To tell the truth, I lost interest a while back, and would be more than happy to see this thread gone unless anybody else is interested (apart from the obvious person)
  11. SNGX1275

    SNGX1275 TS Forces Special Posts: 12,479   +292

    I only continue to post to provide some counter balance to what I believe to be misinformation or at least skewed. This link gives some information about the EV1.

    Bottom line is its expensive, and the batteries suck.
     
  12. Vigilante

    Vigilante TechSpot Paladin Posts: 2,120

    Regardless of how first generation EVs sucked or not, we must still have hope for the future. EVs certainly must be the future. At least I hope for small vehicles, motorcycles and scooters etc... I'd love to own one.

    I say lock the thread, it's expended.
  13. SNGX1275

    SNGX1275 TS Forces Special Posts: 12,479   +292

    They might be the future. Probably are in some form, but they aren't practical over gasoline or diesel right now. Perhaps some universities outside the US should be working on this, especially if people think its a big conspiracy of big oil and the car companies. No reason for other countries to sit back and wait for the US to come up with a solution.

    I'm not going to lock the thread, but someone else can :) Or we could just quit posting in it...
  14. Vigilante

    Vigilante TechSpot Paladin Posts: 2,120

    lol, agreed
  15. TonyGuitar

    TonyGuitar Newcomer, in training Topic Starter Posts: 92

    I know, You guys are just baiting me. should I go for the hook?

    You are certain that you are up to date on the state of today*s battery technology, are you?

    Thursday July 14, 2005
    The Guardian

    Batteries best hope on climate change

    Your article (Can technology stop climate change? July 7) failed to mention one of the most promising technologies for combating climate change: battery electric vehicles (BEVs).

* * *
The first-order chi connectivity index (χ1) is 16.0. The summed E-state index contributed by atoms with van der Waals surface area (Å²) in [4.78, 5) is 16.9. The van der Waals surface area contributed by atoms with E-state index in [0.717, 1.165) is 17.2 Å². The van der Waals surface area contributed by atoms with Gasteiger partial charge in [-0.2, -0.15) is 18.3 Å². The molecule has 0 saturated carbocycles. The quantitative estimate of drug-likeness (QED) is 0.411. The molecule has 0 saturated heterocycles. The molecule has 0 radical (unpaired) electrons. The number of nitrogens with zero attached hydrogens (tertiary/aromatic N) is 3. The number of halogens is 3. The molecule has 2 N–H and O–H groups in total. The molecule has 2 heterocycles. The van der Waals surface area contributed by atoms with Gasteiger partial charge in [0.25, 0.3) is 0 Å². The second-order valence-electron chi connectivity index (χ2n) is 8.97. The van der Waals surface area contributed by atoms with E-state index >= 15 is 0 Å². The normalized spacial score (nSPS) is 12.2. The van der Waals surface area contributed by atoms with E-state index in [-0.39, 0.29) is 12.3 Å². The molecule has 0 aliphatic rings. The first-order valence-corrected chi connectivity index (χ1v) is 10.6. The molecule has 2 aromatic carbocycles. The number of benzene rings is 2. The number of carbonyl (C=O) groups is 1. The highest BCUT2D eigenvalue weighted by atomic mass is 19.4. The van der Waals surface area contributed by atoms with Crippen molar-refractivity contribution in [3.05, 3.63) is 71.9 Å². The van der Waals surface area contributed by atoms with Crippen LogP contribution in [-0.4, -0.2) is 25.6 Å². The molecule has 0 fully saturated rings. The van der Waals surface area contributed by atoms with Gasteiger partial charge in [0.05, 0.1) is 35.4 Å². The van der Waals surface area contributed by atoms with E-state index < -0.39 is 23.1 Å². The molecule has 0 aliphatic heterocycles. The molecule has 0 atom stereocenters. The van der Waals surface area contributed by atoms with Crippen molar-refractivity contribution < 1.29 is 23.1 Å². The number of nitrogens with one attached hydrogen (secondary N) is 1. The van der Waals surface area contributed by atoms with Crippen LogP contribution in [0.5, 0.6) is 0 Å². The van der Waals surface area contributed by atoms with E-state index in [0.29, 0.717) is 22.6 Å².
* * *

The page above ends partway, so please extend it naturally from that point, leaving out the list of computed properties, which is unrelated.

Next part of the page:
The widespread adoption of BEVs would lead to improvements in air quality, particularly in urban areas, fewer greenhouse gas emissions and less noise pollution. BEVs can also be recharged using electricity from renewable sources, [ wind, hydro, solar], in which case their use produces no emissions at all.

    BEVs have an important role to play in creating a sustainable, environmentally friendly transport system and uses technology that, unlike the hydrogen fuel cell, is available now and viable in the near future.
    Ralph Lovesy, Campaign for Battery Electric Vehicles
    London. http://www.cbev.org/


    Hydrogen is not a source of energy. Elemental hydrogen does not occur naturally, it is an energy carrier like electricity, with which it shares certain environmental advantages when used as a fuel in transport systems.

    Like electricity, hydrogen has to be made from primary energy sources. To make a significant impact on transport in the UK the choices seem to be to make it from 100 new nuclear plants, 100,000 wind turbines, biocrops replacing a substantial acreage of arable land, or to derive it from natural gas, coal or oil on a massive scale.

    Before embarking on the huge investment required to store, distribute and dispense hydrogen to thousands of hydrogen filling stations, the merits of these and related options for its production need to be thoroughly evaluated in the light of the considerable research and development taking place in various countries.

    The UK has much to offer on this and related work on fuel cells and carbon storage, but more needs to be done to co-ordinate it and to provide it with the backing it merits from government.


    Before embarking on this huge investment indeed. Never!
    Ask this question:
    Is it logical to set up a huge and expensive hydrogen fuel network when the alternate energy source plug-in all ready exists in every building that uses a light bulb?